With a catalogue of over 50 works, the South-Korean composer has seen her music performed by noted orchestras around the world
Born in 1961 in Seoul, South Korea, Unsuk Chin studied with composers Sukhi Kang and György Ligeti, and has lived in Germany since 1985. The creator of rich and vibrant sound-worlds, she is considered a significant figure in the contemporary art music scene.
With an output of both electronic and acoustic scores, Chin’s works have been performed by orchestras including the Bavarian State Opera, Berlin Philharmonic, BBC Symphony, Chicago Symphony, Los Angeles Philharmonic, London Philharmonic, New York Philharmonic, Radio France Philharmonic, Montreal Symphony, and Deutsches Symphonie-Orchester Berlin, among others.
Contemporary music ensembles that have programmed her works include Ensemble Intercontemporain, London Sinfonietta, Klangforum Wien, Asko|Schönberg Ensemble, Ensemble Modern, Arditti Quartet, and Kronos Quartet.
Conductors Kent Nagano, Esa-Pekka Salonen, Gustavo Dudamel, Simon Rattle, Markus Stenz, Peter Eötvös, David Robertson, Myung-Whun Chung, George Benjamin, Hannu Lintu, plus violinists Christian Tetzlaff, Viviane Hagner, and Renaud Capuçon, have all championed Chin’s compositions.
Chin, 61, grew up in Seoul as the daughter of a Presbyterian minister and began learning music from an early age. While her father taught her the basics of piano, formal tuition for instrumental music was beyond their means financially.
Despite this, Chin continued to hone her passion for music, setting pencil to paper to write music instead. “South Korea [in the 1960s] was one of the poorest countries in the world and there was a military dictatorship in power,” she told The Age in 2018. “It was also a highly patriarchal society; women were allowed to enter education but not in order to become independent…But I was always a stubborn person, determined to follow my own dreams.”
Twice refused entry to Seoul National University — which at the time, was seen as an “existential disaster” — Chin was accepted on her third try. Later on, she applied to study abroad as her home country lacked opportunities for composers like herself.
In 1985, she received the Gaudeamus Foundation grant to study in Germany with Hungarian composer Ligeti — a key figure in 20th-century music. However, while studying there, Chin felt cultural barriers.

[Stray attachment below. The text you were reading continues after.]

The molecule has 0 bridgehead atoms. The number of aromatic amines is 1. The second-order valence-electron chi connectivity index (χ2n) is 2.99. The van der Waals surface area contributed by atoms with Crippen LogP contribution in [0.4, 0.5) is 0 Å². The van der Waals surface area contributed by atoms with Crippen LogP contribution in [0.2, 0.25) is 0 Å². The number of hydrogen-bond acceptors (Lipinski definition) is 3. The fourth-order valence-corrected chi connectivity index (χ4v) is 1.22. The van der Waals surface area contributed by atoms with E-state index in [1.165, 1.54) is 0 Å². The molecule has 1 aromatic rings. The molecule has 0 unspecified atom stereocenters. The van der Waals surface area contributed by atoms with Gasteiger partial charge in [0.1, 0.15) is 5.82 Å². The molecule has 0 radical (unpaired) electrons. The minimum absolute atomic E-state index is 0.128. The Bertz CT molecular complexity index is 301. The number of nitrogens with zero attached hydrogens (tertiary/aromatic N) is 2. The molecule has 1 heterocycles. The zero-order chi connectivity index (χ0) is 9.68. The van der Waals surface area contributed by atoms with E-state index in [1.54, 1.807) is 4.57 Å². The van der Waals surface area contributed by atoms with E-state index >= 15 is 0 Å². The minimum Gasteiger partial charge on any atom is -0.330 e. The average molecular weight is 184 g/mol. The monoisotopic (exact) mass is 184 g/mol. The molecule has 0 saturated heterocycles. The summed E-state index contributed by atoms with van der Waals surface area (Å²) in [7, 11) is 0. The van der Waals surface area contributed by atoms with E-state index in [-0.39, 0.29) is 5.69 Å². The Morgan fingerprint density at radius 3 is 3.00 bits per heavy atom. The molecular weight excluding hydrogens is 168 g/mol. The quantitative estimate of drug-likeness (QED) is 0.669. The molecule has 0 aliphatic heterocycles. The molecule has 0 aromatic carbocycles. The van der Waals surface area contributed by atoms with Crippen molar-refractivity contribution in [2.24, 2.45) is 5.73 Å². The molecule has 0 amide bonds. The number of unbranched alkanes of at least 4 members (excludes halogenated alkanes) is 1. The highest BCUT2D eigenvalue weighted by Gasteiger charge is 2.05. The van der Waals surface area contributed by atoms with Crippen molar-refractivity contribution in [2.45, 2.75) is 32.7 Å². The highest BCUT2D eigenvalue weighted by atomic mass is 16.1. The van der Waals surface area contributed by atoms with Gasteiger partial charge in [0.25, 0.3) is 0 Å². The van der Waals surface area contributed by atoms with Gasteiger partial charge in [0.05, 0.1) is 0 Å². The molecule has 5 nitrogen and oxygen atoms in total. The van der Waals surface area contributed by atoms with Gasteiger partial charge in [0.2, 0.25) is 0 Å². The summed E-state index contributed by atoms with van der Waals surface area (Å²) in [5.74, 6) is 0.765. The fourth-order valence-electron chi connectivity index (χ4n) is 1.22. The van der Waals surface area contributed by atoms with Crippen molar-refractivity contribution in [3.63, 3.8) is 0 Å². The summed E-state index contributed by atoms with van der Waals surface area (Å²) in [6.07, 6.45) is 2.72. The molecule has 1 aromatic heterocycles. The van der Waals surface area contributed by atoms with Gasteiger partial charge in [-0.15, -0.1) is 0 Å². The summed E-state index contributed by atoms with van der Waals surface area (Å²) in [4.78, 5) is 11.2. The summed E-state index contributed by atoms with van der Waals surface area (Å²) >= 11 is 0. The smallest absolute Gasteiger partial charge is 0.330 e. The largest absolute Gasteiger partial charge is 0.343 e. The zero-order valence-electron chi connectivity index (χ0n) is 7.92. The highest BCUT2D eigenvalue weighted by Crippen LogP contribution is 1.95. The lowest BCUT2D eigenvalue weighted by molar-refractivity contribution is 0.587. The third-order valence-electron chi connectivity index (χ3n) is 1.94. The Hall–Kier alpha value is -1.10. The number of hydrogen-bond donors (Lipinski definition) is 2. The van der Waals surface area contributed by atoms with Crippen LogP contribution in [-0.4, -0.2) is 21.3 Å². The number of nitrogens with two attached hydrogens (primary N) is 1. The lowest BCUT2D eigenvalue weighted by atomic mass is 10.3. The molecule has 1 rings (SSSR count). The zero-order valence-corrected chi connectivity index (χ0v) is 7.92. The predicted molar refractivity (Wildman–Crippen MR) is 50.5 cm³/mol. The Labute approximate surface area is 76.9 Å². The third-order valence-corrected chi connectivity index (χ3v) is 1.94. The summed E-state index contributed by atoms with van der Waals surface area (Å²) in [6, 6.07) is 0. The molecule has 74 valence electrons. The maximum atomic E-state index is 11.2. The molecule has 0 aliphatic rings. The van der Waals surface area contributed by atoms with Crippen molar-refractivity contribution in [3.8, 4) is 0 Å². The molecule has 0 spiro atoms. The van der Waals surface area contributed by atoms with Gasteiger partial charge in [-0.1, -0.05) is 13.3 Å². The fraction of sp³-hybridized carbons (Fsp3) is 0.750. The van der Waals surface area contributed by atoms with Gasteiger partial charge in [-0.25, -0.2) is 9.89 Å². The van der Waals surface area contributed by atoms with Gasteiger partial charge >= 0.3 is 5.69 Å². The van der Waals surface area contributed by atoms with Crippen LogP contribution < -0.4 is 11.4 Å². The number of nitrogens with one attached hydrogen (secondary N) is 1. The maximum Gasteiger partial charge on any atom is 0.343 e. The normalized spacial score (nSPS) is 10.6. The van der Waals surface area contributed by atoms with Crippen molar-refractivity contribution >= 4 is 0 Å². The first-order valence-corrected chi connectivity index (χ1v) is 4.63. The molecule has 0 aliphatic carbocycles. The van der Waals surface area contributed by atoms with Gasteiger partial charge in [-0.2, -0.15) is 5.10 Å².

“For a female Asian composer, there were some very strong glass ceilings back then — at least in Germany,” Chin continued. “I overcame those obstacles by trying to ignore them, concentrating on my work and constantly trying to improve its quality.”
In a recent interview with San Francisco Symphony editorial director, Chin revealed a breakthrough that occurred in her mid-20s. “When I was younger, I devoured all of the Western avant-garde music, as if with a time lapse, and wrote prize-winning works that were indebted to different modernist idols.
“[When I studied with Ligeti], he demanded that I find my own voice; it was a time when he had himself renounced the avant-garde to look…beyond traditionalism, modernism, and post-modernism,” she added. “As a result, I couldn’t compose for three years.”
In 2004, she received the prestigious Grawemeyer Award for Music Composition for her first Violin Concerto, written in 2001, which brought her to public attention.
UNSUK CHIN | VIOLIN CONCERTO NO. 1 | VIVIANE HAGNER | NEIL THOMSON | SÃO PAULO SYMPHONY ORCHESTRA | 2017
Chin has written over 50 works for vocals, tape, chamber, quartet, and orchestra, as well as operas and concertos. They have been released on record labels such as Deutsche Grammophon, Kairos, and Analekta, and are published exclusively by Boosey & Hawkes. A full list of her works can be found here.
Possessing a unique musical style, her first opera, “Alice in Wonderland,” written between 2004 and 2007, showcases Chin’s use of references within each other to create rich layers for ironic effect, emulating Baroque styles to those of Bizet and Schoenberg.
UNSUK CHIN | ALICE IN WONDERLAND | “THE MAD TEA PARTY” | MYUNG WHUN CHUNG | SEOUL PHILHARMONIC ORCHESTRA | 2016
Her Clarinet Concerto written for Finnish clarinetist Kari Kriikku and Violin Concerto No. 2 for Leonidas Kavakos are among her solo works with an orchestra that have been performed to great acclaim.
“I’m attracted by virtuosity,” Chin told the New York Times on writing for solo instruments. “This enthusiasm and virtuosity of a player trying to go beyond [their] boundaries: I like that,” she explained. “It’s a situation that I experience all the time as a composer: pushing the limits of your possibilities, not knowing whether you can do it — and then somehow succeeding. I ask every bit as much from a soloist.”
UNSUK CHIN | VIOLIN CONCERTO NO. 2 “SHARDS OF SILENCE” | LEONIDAS KAVAKOS | SIR SIMON RATTLE | LONDON SYMPHONY ORCHESTRA | 2021
Among Chin’s numerous accolades include the Arnold Schoenberg Prize, Prince Pierre Foundation Music Award, Ho-Am Prize, Wihuri Sibelius Prize, Hamburg Bach Prize, Kravis Prize, and the Leonie Sonning Music Prize.
Additionally, she is the Artistic Director of South Korea’s Tongyeong International Festival and has served in the same role with Taiwan’s Weiwuying International Music Festival since this year.
A mini-documentary on Chin can be watched below.